Play Live Radio
Next Up:
0:00 0:00
Available On Air Stations

Fears For The Amazon's Future


The fires raging in the Amazon are generating a global debate about how to preserve the rainforest. This isn't just about cracking down on cattle ranchers and farmers who are illegally setting fires to grab land. Brazil's far-right government under Jair Bolsonaro is intent on exploiting the Amazon's economic potential, including minerals, agriculture and energy. NPR's Philip Reeves recently visited a place that some fear could be a harbinger of the rainforest's future.


PHILIP REEVES, BYLINE: This requires a boat and a short journey along a river. This river is called the Xingu. It flows into the Amazon hundreds of miles from here and belongs to the plumbing system that keeps the rainforest alive. A while back, Brazil decided to harness the Xingu's power by building a giant hydroelectric plant near here called the Belo Monte Dam. Work is almost complete.

Beautiful day - blue sky, flat water. We're in a small boat - about 30-foot-long, narrow - skimming across the surface of the water surrounded by rainforest.

ILDO DA COSTA: (Speaking Portuguese).

REEVES: Ildo Da Costa is a Ribeirinho, someone who lives in the forest by the river surviving by fishing and subsistence farming. Da Costa scans the horizon and points a finger into the distance.

DA COSTA: (Speaking Portuguese).

REEVES: It's where his family home used to be before the dam came along. The area is now swallowed up by water; so are lots of trees.

We're going past chunks of forest that's now semi-submerged and dead. You can see the tips of the trees poking out of the water. And there are hundreds and hundreds of them - very eerie looking actually.

The Belo Monte Dam is actually two dams 25 miles apart linked by a system of dikes and canals. Measured by output, it'll be the fourth-largest hydroelectric dam in the world.

DA COSTA: (Speaking Portuguese).

REEVES: Da Costa, the Ribeirinho, says losing this forest land was a huge blow. We were forced to leave, he says. The dam's in the Amazon state of Para, close to the city of Altamira. The project took decades to come to fruition. Environmental and Indigenous organizations went to court and helped secure some important changes. The area of land flooded because the dam was significantly reduced. Even so, it's still larger than Las Vegas.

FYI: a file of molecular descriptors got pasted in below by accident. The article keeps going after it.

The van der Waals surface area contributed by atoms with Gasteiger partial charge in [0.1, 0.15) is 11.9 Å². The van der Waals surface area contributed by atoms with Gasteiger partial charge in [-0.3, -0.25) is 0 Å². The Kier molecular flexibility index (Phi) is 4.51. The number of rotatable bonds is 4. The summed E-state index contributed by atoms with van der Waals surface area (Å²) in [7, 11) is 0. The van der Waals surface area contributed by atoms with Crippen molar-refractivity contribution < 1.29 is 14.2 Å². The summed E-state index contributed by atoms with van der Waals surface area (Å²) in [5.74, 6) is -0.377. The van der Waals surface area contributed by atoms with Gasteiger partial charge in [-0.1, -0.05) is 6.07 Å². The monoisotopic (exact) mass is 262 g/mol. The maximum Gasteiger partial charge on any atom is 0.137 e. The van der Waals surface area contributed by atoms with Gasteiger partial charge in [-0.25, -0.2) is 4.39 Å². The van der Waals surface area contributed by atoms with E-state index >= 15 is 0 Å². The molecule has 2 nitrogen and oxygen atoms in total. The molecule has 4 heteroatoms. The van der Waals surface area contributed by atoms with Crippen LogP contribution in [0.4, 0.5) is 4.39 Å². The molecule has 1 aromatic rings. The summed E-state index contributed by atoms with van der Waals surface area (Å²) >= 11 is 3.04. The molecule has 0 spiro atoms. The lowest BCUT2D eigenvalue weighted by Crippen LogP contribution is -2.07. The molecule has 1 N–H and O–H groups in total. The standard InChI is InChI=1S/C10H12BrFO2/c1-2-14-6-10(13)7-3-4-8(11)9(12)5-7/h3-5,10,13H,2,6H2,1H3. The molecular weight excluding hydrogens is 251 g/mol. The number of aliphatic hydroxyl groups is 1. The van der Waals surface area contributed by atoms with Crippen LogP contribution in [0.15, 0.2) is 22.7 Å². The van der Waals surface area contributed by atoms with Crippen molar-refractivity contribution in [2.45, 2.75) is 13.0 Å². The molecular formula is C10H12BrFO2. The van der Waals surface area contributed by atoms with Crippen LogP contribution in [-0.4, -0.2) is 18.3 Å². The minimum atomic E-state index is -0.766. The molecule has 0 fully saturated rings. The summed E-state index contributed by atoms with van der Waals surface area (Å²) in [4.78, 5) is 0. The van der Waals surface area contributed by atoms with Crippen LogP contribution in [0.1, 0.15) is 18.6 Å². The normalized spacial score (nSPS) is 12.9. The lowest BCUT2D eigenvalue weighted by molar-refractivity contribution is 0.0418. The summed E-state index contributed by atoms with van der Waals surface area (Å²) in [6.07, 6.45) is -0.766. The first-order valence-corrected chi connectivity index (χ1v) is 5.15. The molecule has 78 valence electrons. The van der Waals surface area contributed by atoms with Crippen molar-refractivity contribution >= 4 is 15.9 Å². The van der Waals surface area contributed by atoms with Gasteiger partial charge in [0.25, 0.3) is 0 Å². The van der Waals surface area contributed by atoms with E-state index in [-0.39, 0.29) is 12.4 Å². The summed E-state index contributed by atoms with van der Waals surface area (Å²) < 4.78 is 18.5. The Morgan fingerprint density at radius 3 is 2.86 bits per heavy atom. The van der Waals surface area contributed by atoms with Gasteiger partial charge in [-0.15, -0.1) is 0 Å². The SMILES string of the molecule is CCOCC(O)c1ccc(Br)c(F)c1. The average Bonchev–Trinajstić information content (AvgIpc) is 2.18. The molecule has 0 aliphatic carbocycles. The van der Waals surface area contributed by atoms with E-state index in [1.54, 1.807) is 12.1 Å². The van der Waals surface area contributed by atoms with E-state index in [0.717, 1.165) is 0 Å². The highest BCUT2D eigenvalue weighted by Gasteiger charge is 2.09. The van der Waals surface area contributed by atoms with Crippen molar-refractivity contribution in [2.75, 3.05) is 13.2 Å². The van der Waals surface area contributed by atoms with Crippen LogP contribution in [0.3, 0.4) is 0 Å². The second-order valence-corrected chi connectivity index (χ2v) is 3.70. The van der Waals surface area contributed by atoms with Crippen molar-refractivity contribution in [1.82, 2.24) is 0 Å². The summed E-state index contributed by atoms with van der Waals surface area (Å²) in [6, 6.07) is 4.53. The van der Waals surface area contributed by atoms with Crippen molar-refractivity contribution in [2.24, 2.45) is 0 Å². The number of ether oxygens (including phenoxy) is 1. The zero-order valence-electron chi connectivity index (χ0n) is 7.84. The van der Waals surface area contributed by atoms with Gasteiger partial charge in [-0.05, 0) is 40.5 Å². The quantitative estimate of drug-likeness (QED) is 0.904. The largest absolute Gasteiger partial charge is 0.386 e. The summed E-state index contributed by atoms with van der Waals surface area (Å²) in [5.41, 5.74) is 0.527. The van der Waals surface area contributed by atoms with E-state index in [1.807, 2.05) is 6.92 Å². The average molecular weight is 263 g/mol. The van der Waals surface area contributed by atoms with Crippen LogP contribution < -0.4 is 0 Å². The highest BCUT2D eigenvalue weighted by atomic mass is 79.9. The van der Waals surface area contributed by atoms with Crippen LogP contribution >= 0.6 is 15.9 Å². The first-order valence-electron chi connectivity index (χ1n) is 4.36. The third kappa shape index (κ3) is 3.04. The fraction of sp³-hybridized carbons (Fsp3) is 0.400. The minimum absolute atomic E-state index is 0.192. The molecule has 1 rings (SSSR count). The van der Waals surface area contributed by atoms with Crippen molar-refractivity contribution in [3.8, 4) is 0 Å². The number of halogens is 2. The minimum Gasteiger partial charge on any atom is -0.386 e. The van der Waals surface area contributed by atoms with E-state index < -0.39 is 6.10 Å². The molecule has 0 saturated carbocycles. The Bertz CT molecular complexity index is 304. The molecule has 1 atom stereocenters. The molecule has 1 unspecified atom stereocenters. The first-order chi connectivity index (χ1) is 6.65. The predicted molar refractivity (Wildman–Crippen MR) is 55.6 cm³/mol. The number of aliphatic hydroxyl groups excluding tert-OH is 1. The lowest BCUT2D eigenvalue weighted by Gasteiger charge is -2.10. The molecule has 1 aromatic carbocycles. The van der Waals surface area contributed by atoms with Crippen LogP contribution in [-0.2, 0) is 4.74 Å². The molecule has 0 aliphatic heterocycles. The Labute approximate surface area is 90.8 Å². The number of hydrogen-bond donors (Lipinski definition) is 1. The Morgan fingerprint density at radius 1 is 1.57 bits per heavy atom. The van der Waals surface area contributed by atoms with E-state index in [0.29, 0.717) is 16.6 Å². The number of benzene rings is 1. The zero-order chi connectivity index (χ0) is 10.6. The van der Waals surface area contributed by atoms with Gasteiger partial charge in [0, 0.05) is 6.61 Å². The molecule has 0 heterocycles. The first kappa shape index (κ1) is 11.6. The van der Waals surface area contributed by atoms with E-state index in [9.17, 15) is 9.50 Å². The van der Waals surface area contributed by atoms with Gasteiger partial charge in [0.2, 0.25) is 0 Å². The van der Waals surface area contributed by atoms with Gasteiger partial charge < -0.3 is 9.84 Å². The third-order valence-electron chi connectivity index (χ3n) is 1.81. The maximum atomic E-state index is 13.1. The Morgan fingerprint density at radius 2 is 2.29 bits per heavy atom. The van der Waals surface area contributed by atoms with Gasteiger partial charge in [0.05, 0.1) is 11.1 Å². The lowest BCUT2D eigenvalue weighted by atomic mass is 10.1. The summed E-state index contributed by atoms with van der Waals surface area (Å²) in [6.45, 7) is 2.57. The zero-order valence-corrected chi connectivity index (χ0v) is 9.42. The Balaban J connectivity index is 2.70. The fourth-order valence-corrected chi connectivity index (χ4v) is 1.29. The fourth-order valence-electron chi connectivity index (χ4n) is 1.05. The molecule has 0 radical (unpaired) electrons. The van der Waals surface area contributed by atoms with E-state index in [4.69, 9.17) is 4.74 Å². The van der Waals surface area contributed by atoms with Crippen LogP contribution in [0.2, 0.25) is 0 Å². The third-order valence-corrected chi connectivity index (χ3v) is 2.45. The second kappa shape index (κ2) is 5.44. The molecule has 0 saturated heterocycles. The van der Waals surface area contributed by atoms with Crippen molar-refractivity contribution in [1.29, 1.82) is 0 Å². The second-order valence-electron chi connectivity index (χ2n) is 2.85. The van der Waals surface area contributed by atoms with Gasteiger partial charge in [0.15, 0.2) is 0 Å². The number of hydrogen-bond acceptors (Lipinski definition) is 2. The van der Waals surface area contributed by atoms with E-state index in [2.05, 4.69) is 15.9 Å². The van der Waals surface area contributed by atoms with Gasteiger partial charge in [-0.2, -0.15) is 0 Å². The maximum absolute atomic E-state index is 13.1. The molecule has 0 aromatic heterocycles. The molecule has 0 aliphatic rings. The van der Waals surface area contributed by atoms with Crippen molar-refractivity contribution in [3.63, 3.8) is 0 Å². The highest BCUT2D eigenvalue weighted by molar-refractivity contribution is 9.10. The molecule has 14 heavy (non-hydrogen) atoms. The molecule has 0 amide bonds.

It's taken about an hour to get here, but we are now coming up to the dam. It must have taken an awful lot of concrete and steel to build this thing. I can see buildings. I can see power lines.

Those who fought to limit the dam's environmental impact now face tough new challenges elsewhere in the rainforest because of this man...


PRESIDENT JAIR BOLSONARO: (Speaking Portuguese).

REEVES: ...Brazil's president, Jair Bolsonaro. Bolsonaro's trying to calm worldwide outrage over the Amazon fires. He stresses his commitment to preserving the forest.


BOLSONARO: (Speaking Portuguese).

REEVES: Yet he also makes clear he believes in developing parts of it.

PAULO WROBEL: I think he visualized the question of the Amazons that the Amazons cannot sit still.

REEVES: Paulo Wrobel is from the Institute of International Relations at the Catholic University in Rio de Janeiro. Wrobel says Bolsonaro believes...

WROBEL: The Amazon which is literally half of Brazil's territory, should be preserved. But parts of it should be legally developed - could be agricultural, could be exploiting minerals, could be exploiting oil.

REEVES: Bolsonaro's plans include paving a major highway that bisects the Amazon rainforest. He also favors fast-tracking smaller hydroelectric projects and legalizing wildcat mining.